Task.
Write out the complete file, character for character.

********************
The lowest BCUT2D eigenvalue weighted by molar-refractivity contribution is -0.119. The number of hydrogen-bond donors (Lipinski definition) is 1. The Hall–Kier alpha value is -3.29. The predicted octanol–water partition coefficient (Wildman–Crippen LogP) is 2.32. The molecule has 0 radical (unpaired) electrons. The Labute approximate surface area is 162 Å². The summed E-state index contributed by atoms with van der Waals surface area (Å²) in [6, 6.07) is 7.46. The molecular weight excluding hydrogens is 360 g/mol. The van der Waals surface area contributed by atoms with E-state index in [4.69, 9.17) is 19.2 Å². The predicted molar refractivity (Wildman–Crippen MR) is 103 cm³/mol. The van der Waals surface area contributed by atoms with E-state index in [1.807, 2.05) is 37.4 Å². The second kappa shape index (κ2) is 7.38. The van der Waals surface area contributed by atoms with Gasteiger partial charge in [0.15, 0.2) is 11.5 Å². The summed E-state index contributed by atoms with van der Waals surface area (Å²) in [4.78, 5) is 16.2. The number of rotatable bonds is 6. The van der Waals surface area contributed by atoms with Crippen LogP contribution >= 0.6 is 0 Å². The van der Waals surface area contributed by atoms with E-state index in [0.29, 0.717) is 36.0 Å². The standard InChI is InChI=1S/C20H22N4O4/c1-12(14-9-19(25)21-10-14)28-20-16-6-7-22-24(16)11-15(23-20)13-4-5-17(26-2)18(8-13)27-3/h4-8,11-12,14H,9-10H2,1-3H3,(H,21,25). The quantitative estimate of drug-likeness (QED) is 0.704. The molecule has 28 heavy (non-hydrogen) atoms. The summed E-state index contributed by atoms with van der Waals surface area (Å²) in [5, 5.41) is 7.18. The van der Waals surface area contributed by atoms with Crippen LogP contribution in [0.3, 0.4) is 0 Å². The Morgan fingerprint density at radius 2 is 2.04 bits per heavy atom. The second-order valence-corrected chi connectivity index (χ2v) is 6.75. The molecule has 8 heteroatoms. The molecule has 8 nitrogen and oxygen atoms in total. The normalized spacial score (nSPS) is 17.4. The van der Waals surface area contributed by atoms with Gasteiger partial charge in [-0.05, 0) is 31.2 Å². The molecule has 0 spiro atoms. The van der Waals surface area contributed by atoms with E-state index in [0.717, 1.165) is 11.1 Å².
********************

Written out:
The lowest BCUT2D eigenvalue weighted by molar-refractivity contribution is -0.119. The number of hydrogen-bond donors (Lipinski definition) is 1. The Hall–Kier alpha value is -3.29. The predicted octanol–water partition coefficient (Wildman–Crippen LogP) is 2.32. The molecule has 0 radical (unpaired) electrons. The Labute approximate surface area is 162 Å². The summed E-state index contributed by atoms with van der Waals surface area (Å²) in [6, 6.07) is 7.46. The molecular weight excluding hydrogens is 360 g/mol. The van der Waals surface area contributed by atoms with E-state index in [4.69, 9.17) is 19.2 Å². The predicted molar refractivity (Wildman–Crippen MR) is 103 cm³/mol. The van der Waals surface area contributed by atoms with E-state index in [1.807, 2.05) is 37.4 Å². The second kappa shape index (κ2) is 7.38. The van der Waals surface area contributed by atoms with Gasteiger partial charge in [0.15, 0.2) is 11.5 Å². The summed E-state index contributed by atoms with van der Waals surface area (Å²) in [4.78, 5) is 16.2. The number of rotatable bonds is 6. The van der Waals surface area contributed by atoms with Crippen LogP contribution >= 0.6 is 0 Å². The van der Waals surface area contributed by atoms with E-state index in [0.29, 0.717) is 36.0 Å². The standard InChI is InChI=1S/C20H22N4O4/c1-12(14-9-19(25)21-10-14)28-20-16-6-7-22-24(16)11-15(23-20)13-4-5-17(26-2)18(8-13)27-3/h4-8,11-12,14H,9-10H2,1-3H3,(H,21,25). The quantitative estimate of drug-likeness (QED) is 0.704. The molecule has 28 heavy (non-hydrogen) atoms. The summed E-state index contributed by atoms with van der Waals surface area (Å²) in [5, 5.41) is 7.18. The van der Waals surface area contributed by atoms with Crippen LogP contribution in [0.3, 0.4) is 0 Å². The Morgan fingerprint density at radius 2 is 2.04 bits per heavy atom. The second-order valence-corrected chi connectivity index (χ2v) is 6.75. The molecule has 8 heteroatoms. The molecule has 8 nitrogen and oxygen atoms in total. The normalized spacial score (nSPS) is 17.4. The van der Waals surface area contributed by atoms with Gasteiger partial charge in [-0.05, 0) is 31.2 Å². The molecule has 0 spiro atoms. The van der Waals surface area contributed by atoms with E-state index in [0.717, 1.165) is 11.1 Å².